A Dreadful deceit: The Myth of Race from the Colonial Era to Obama's America by Jacqueline Jones (Hardback, 2013)
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About this product
- DescriptionIn 1656, a Maryland planter tortured and killed an enslaved man named Antonio, an Angolan who refused to work in the fields. Three hundred years later, Simon P. Owens battled soul-deadening techlogies as well as the fiction of race that divided him from his co-workers in a Detroit auto-assembly plant. Separated by time and space, Antonio and Owens nevertheless shared a distinct kind of political vulnerability they lacked rights and opportunities in societies that accorded marked privileges to people labeled white. An American creation myth posits that these two black men were the victims of racial discrimination, a primal prejudice that the United States has haltingly but gradually repudiated over the course of many generations. In A Dreadful Deceit , award-winning historian Jacqueline Jones traces the lives of Antonio, Owens, and four other African Americans to illustrate the strange history of race in America. In truth, Jones shows, race does t exist, and the very factors that we think of as determining it, a person's heritage or skin colour,are mere pretexts for the brutalization of powerless people by the powerful. Jones shows that for decades, southern planters did t even bother to justify slavery by invoking the concept of race only in the late eighteenth century did whites begin to rationalize the exploitation and marginalization of blacks through tions of racial difference. Indeed, race amounted to a political strategy calculated to defend overt forms of discrimination, as revealed in the stories of Boston King, a fugitive in Revolutionary South Carolina Ellear Eldridge, a savvy but ill-starred businesswoman in antebellum Providence, Rhode Island Richard W. White, a Union veteran and Republican politician in post-Civil War Savannah and William Holtzclaw, founder of an industrial school for blacks in Mississippi, where many whites opposed black schooling of any kind. These stories expose the fluid, contingent, and contradictory idea of race, and the disastrous effects it has had, both in the past and in our own supposedly post-racial society.Expansive, visionary, and provocative, A Dreadful Deceit explodes the pernicious fiction that has shaped four centuries of American history.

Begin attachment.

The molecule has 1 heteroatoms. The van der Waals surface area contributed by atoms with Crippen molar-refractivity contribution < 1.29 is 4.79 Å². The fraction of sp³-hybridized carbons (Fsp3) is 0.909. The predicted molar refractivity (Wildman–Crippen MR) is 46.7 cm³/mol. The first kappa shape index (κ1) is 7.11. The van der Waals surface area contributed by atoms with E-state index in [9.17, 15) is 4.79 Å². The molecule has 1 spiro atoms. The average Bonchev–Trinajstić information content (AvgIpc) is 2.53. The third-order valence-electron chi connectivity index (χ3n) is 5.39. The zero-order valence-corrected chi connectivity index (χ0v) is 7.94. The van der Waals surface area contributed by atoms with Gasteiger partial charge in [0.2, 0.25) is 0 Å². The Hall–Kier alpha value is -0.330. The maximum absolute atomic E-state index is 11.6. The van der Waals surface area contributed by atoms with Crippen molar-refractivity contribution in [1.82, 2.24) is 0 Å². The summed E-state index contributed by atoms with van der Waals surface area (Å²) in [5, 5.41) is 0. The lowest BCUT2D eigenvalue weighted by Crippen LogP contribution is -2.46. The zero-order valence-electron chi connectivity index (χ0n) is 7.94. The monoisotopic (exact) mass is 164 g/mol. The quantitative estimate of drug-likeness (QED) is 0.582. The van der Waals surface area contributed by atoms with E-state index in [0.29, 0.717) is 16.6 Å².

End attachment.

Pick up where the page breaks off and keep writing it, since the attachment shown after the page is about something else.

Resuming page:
- Author BiographyJacqueline Jones is Walter Prescott Webb Chair in History and Ideas and Mastin Gentry White Professor of Southern History at the University of Texas at Austin. Winner of a MacArthur Fellowship and the Bancroft Prize for American History, among many other awards and distinctions, she lives in Austin, TX.
- Author(s)Jacqueline Jones
- PublisherThe Perseus Books Group
- Date of Publication10/12/2013
- SubjectSocial Sciences: Textbooks & Study Guides
- Place of PublicationNew York
- Country of PublicationUnited States
- ImprintBasic Books
- Content NoteB&W illustrations
- Weight635 g
- Width162 mm
- Height241 mm
- Spine38 mm
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